A recently discovered collection of war-time letters has uncovered a gay romance that was kept secret for decades.
The letters were found by memorabilia collector Mark Hignett while he was scouring the web for pieces of military mail. The notes tell the story of a young soldier named Gilbert Bradley and his sweetheart, referred to simply as “G.”
When Hignett was first reading the messages, he assumed Bradley’s lover was a woman—however, he soon realized that the “G” stood for Gordon Bowsher and that Bradley was in love with a man.
The 62-year-old collector has amassed over 300 letters written from Gordon to Gilbert between 1939 and 1944, an amount he says is incredibly rare given that homosexuality was illegal in Great Britain until 1967.
“The value of these letters lies in the fact most love letters from homosexuals at the time were burned, because if they were found, they would have been used as evidence,” he explained to Metro.
“The story really has a life of its own, it’s a fantastic love story to rival the Titanic.”
From what Hignett was able to gather, the pair first met on a houseboat holiday when Bowsher was dating Bradley’s nephew. They quickly struck up a rapport and fell into a passionate romance. When war broke out a year later, the two maintained their connection through letters while Bradley was on the front line.
Wednesday January 24th 1939
… I lie awake all night waiting for the postman in the early morning, and then when he does not bring anything from you I just exist, a mass of nerves…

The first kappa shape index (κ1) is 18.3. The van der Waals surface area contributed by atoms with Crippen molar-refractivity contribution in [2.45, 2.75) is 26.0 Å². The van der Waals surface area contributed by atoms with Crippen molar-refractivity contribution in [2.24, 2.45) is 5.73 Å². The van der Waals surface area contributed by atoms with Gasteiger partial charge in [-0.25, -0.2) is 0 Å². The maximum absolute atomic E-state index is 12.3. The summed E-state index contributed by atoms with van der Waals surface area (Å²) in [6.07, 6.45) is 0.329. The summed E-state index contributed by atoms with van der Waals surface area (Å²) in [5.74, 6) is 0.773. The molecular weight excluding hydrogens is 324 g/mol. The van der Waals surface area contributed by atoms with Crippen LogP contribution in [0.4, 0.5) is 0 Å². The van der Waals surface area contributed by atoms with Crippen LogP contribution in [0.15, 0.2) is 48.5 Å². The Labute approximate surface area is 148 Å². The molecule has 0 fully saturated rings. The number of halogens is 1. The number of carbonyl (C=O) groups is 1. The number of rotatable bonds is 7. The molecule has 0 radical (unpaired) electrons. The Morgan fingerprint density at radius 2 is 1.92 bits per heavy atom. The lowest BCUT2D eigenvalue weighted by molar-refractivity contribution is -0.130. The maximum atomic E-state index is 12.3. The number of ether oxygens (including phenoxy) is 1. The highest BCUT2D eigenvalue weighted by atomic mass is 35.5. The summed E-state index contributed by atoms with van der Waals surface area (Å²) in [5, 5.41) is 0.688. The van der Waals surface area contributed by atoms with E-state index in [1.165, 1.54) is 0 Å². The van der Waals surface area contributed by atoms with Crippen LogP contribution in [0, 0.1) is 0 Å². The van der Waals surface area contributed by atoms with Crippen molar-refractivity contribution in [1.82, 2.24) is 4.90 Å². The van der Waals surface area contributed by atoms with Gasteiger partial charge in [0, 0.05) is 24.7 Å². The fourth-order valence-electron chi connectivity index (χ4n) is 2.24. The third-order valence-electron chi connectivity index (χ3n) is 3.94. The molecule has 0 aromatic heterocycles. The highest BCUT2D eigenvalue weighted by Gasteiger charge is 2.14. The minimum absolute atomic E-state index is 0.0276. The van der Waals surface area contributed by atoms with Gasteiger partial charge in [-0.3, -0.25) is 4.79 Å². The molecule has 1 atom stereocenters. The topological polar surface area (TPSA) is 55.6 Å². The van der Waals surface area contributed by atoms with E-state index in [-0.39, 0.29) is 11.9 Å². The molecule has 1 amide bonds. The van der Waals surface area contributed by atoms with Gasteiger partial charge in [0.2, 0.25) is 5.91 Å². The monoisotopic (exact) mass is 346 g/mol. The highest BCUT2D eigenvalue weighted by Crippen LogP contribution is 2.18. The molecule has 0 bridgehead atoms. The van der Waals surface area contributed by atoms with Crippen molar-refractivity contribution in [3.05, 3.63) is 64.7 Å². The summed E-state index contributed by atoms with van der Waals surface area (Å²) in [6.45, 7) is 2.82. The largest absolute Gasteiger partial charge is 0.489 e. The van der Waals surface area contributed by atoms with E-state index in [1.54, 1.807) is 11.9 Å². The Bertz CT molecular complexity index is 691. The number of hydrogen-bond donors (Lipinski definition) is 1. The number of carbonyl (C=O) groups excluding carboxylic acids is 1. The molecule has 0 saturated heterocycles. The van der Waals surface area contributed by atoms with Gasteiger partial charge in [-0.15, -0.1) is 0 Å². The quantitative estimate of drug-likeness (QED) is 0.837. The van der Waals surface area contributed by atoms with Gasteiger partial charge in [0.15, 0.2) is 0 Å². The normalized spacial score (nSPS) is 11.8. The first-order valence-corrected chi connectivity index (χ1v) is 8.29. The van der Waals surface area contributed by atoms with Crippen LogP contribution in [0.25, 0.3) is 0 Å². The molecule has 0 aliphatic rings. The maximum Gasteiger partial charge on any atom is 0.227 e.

All my love forever,
While the couple were quite open with one another in their letters, they still wanted to keep their relationship private from heterosexual family members who had “no conception” of what kind of love they had.
February 12 1940, Park Grange
My own darling boy,
There is nothing more than I desire in life but to have you with me constantly…
…I can see or I imagine I can see, what your mother and father’s reaction would be… the rest of the world have no conception of what our love is – they do not know that it is love…
They even dreamed of the future, specifically of moving to California after the war to build a life together.
February 1st, 1941 K . C. Gloucester Regiment, Priors Road, Cheltenham
My darling boy,
For years I had it drummed into me that no love could last for life…
I want you darling seriously to delve into your own mind, and to look for once in to the future.
Imagine the time when the war is over and we are living together… would it not be better to live on from now on the memory of our life together when it was at its most golden pitch.
Your own G.
Unfortunately, their love would not last the war and their correspondence ended in 1945. Bowsher eventually moved to California to become a horse trainer and Bradley settled in Brighton after completing training in Scotland.
The letters were first put up for sale after Bradley’s death in 2008 and are now entirely owned by the Oswestry Town Museum, where Hignett is a curator.
In addition to displaying the letters in the museum, Hignett plans to incorporate them into a book about Bradley’s life.
“I’ve transcribed every letter and I’ve even got hold of a picture of Gilbert,” he said. “I plan to make a book about Gilbert’s life, but told through the eyes of others. It’s just a beautiful story.”